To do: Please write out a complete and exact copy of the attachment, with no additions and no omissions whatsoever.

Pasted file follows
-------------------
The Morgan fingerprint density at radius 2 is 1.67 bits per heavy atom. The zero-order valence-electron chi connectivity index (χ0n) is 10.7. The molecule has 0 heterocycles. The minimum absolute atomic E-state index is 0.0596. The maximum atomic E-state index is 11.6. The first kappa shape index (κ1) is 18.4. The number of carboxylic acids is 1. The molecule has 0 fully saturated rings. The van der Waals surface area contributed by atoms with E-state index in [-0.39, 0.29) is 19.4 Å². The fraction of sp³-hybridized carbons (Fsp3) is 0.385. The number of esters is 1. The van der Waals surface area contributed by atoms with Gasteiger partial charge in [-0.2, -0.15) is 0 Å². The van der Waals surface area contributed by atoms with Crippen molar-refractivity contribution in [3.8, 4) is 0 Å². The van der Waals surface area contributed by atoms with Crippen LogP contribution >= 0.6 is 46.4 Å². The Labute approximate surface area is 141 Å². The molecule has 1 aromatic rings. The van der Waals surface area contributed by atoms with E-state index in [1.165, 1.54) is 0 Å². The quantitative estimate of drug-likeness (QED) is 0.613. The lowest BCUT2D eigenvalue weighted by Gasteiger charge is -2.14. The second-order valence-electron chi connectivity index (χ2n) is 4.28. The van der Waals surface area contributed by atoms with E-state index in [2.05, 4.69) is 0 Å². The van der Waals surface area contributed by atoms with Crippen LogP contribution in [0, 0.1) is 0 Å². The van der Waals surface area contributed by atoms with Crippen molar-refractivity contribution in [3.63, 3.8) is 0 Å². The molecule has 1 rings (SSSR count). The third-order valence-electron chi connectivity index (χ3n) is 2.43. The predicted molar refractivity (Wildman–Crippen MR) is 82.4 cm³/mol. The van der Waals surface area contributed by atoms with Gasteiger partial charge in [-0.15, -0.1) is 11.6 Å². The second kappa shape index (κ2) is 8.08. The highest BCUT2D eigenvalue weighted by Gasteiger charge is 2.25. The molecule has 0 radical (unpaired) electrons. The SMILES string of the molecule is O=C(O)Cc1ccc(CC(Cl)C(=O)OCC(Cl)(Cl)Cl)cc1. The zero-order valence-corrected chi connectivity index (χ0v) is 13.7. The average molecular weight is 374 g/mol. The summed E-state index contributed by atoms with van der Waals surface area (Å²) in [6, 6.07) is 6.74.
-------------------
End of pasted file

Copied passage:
The Morgan fingerprint density at radius 2 is 1.67 bits per heavy atom. The zero-order valence-electron chi connectivity index (χ0n) is 10.7. The molecule has 0 heterocycles. The minimum absolute atomic E-state index is 0.0596. The maximum atomic E-state index is 11.6. The first kappa shape index (κ1) is 18.4. The number of carboxylic acids is 1. The molecule has 0 fully saturated rings. The van der Waals surface area contributed by atoms with E-state index in [-0.39, 0.29) is 19.4 Å². The fraction of sp³-hybridized carbons (Fsp3) is 0.385. The number of esters is 1. The van der Waals surface area contributed by atoms with Gasteiger partial charge in [-0.2, -0.15) is 0 Å². The van der Waals surface area contributed by atoms with Crippen molar-refractivity contribution in [3.8, 4) is 0 Å². The van der Waals surface area contributed by atoms with Crippen LogP contribution >= 0.6 is 46.4 Å². The Labute approximate surface area is 141 Å². The molecule has 1 aromatic rings. The van der Waals surface area contributed by atoms with E-state index in [1.165, 1.54) is 0 Å². The quantitative estimate of drug-likeness (QED) is 0.613. The lowest BCUT2D eigenvalue weighted by Gasteiger charge is -2.14. The second-order valence-electron chi connectivity index (χ2n) is 4.28. The van der Waals surface area contributed by atoms with E-state index in [2.05, 4.69) is 0 Å². The van der Waals surface area contributed by atoms with Crippen LogP contribution in [0, 0.1) is 0 Å². The van der Waals surface area contributed by atoms with Crippen molar-refractivity contribution in [3.63, 3.8) is 0 Å². The molecule has 1 rings (SSSR count). The third-order valence-electron chi connectivity index (χ3n) is 2.43. The predicted molar refractivity (Wildman–Crippen MR) is 82.4 cm³/mol. The van der Waals surface area contributed by atoms with Gasteiger partial charge in [-0.15, -0.1) is 11.6 Å². The second kappa shape index (κ2) is 8.08. The highest BCUT2D eigenvalue weighted by Gasteiger charge is 2.25. The molecule has 0 radical (unpaired) electrons. The SMILES string of the molecule is O=C(O)Cc1ccc(CC(Cl)C(=O)OCC(Cl)(Cl)Cl)cc1. The zero-order valence-corrected chi connectivity index (χ0v) is 13.7. The average molecular weight is 374 g/mol. The summed E-state index contributed by atoms with van der Waals surface area (Å²) in [6, 6.07) is 6.74.